Currently it’s illegal to grow industrial hemp, marijuana’s close cousin, in the U.S.–despite the fact that it’s a non-psychoactive homebuilding material that’s saved one Asheville homeowner 75 percent on heating and cooling costs. While hemp is currently in the process of being legalized in many states, allowing for products such as Full Spectrum Organic Hemp Oil to become more attainable, it’s close association with marijuana has rendered it illegal for years.

The $325K Asheville hemp house, the nation’s first, figures in a new documentary in the works, Bringing It Home, about the battle for industrial hemp, the history of hemp, and how it could drastically cut the energy and money spent heating and cooling homes.

Industrial hemp makes 1,000’s of sustainable products and can help farmers, our health, the economy, and the environment. But why can’t we grow it in the U.S.? Now raising money to complete production, “Bringing It Home” ( explores the story of hemp: past, present and future and the expanding global industry that is putting money in the pockets of business leaders and farmers all over the globe. Hemp is a non-psychoactive plant that can help solve problems such as global warming, nutrition, deforestation, unemployment, toxic clean-ups and improve indoor air quality in buildings.

Filmmakers Blaire Johnson and Linda Booker began filming after learning about the first house completed in the America using hempcrete by a home designer now on a mission to build a hemp group home for his young daughter and other children with chemical sensitivities and disabilities. As a building material, hemp combined with lime is non-toxic, highly insulating and mildew, pest and fire-resistant. But the one huge drawback — industrial hemp is currently illegal to grow in the United States — so it must be imported, despite the fact that it once was a thriving crop in America.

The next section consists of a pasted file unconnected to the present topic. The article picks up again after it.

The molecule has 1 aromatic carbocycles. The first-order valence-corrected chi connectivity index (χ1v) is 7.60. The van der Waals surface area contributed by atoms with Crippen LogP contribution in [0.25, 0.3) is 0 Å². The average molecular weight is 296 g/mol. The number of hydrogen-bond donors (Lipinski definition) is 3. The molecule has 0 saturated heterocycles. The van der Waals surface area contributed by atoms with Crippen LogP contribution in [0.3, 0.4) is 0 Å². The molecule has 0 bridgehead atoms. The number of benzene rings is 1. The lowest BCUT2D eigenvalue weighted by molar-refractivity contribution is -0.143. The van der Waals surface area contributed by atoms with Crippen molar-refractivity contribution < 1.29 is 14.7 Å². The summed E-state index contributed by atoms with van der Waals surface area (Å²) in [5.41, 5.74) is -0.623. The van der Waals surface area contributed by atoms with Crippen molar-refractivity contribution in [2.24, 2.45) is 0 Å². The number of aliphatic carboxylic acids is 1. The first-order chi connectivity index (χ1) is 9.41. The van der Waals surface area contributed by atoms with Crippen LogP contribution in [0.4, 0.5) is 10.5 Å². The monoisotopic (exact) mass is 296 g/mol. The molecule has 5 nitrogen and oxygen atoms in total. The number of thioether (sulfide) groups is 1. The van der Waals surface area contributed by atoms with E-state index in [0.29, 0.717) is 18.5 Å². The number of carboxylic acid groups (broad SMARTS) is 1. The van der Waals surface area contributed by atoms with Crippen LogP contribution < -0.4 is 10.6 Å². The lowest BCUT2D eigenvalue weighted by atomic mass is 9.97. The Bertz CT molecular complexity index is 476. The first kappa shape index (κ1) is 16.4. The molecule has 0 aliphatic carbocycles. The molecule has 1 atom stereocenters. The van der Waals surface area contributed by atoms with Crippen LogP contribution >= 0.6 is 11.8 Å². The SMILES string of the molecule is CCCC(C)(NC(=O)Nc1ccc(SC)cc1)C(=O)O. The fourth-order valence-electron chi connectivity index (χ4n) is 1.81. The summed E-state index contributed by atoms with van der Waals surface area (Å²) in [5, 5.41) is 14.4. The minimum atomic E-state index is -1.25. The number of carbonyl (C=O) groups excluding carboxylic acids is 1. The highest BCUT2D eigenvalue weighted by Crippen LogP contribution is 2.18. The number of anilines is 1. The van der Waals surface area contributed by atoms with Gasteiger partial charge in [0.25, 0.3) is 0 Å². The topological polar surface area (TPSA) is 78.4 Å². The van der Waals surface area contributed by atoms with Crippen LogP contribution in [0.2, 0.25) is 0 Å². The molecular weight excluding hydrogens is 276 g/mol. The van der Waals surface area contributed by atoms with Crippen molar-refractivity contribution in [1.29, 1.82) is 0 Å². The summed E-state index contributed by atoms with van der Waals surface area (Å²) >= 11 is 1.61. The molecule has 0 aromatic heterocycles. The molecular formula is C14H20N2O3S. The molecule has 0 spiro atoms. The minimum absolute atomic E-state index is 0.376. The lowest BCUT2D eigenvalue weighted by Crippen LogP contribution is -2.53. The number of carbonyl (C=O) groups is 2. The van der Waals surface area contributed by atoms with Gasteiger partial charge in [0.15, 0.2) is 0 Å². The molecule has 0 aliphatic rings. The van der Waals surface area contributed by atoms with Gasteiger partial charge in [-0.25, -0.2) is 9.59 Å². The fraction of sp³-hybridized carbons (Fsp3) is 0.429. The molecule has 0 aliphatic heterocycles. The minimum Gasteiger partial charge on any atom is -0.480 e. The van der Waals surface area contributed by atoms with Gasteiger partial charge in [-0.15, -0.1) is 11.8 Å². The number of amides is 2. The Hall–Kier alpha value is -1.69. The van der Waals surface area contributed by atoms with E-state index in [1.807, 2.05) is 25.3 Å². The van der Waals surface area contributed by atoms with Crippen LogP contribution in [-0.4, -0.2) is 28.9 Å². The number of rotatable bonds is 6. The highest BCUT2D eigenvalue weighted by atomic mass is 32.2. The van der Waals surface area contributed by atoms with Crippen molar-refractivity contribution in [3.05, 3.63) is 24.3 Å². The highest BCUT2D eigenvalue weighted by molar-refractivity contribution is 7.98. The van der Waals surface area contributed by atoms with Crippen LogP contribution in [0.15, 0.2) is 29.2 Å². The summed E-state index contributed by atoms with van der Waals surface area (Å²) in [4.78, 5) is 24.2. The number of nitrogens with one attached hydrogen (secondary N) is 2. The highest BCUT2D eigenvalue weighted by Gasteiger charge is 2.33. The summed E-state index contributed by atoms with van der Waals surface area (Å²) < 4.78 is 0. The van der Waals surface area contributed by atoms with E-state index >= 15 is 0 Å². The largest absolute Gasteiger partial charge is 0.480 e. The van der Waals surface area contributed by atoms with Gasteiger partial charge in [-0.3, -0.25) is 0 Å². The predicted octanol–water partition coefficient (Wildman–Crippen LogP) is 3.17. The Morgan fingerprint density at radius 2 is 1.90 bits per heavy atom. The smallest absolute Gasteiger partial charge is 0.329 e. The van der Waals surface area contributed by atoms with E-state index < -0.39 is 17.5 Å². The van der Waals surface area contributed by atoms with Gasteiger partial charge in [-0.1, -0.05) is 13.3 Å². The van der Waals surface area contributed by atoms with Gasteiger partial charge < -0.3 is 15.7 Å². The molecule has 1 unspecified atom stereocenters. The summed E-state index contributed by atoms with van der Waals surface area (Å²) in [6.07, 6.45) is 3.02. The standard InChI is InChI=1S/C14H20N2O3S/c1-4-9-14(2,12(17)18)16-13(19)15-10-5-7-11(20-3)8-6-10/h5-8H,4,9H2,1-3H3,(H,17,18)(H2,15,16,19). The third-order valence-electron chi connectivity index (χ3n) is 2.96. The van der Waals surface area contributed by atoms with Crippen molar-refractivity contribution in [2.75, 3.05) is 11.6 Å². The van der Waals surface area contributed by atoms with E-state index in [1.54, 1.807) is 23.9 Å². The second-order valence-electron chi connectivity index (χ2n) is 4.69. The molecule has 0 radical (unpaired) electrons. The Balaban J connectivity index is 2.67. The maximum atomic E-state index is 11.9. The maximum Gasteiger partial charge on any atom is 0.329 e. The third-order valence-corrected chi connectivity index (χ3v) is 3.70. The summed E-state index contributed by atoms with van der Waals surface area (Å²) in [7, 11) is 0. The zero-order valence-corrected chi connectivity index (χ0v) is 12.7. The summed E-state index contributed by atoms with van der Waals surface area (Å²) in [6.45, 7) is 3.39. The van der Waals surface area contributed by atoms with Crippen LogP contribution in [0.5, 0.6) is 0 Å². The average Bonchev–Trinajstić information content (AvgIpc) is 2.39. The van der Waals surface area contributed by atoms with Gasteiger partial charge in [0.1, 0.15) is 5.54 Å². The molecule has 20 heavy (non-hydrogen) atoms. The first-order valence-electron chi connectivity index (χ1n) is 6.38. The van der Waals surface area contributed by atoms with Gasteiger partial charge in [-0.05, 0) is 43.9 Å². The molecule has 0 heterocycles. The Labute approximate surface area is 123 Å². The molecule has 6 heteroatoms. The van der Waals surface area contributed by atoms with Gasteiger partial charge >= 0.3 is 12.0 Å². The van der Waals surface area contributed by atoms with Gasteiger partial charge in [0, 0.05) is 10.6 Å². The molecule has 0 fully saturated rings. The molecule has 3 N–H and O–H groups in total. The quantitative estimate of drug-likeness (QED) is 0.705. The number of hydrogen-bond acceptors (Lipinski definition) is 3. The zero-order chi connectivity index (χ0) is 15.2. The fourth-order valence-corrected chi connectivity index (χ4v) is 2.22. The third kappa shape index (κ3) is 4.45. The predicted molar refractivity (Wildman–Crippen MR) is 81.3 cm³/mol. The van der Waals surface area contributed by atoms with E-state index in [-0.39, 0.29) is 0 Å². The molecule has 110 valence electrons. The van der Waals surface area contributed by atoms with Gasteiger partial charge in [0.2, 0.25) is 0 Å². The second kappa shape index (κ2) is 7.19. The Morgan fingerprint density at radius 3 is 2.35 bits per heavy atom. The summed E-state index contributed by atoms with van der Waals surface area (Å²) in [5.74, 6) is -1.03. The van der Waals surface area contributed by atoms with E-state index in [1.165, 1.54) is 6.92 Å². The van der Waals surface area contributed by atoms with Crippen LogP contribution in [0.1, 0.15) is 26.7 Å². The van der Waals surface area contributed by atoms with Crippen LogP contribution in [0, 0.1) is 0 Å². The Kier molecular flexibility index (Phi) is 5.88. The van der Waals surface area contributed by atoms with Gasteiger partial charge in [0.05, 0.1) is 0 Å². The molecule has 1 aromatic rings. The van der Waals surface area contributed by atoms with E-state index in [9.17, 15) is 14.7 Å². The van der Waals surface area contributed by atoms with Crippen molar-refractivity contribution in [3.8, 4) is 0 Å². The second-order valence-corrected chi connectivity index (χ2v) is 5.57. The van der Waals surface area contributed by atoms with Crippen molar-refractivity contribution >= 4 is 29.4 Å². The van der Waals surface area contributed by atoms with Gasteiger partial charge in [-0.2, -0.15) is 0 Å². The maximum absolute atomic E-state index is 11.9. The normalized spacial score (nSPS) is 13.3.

From an April 15, 2011 post: First spec hemp house in U.S. to be built in West Asheville; cost is $325,000 for 1,560 square feet of green built house



  1. mark robinson says:

    why do you semi-legitimate writers always chicken out when speaking of Hemp? One would think that at LEAST a smattering of the media would have noted, by now, that hemp, being Cannabis Sativa, isn’t a “cousin” of pot, but the same plant, bred, to be tall and produce MANY seeds as opposed to pot, which was bred for resin production, thus, no seed, and short stocky plants with many branches, for more flowers. You see, this is more complicated that your oversimplification indicates. However, no entity can have one without the obvious benefits of the other being illuminated. Ideally, both the utility of the plant material, and the medicinal necessity of the icon will soon be evident to even the darkest corners of our culture and intelligensia.

  2. I saw hemp fields for miles and miles in South texas

  3. I saw hemp fields for miles and miles is south texas also

  4. Illegal to grow in the USA? The railroads grow it and there are farms in Kansas that raise it legally.

  5. Pingback: ‘Hemp House’ Pushing Industrial Hemp as Building Material of Future (Video) | Alternative Intelligence

  6. Who’s the manufacture of these products and materials, thank you.

  7. Pingback: Asheville hemp house leads industrial hemp movement, featured in … | The Hemp Network News

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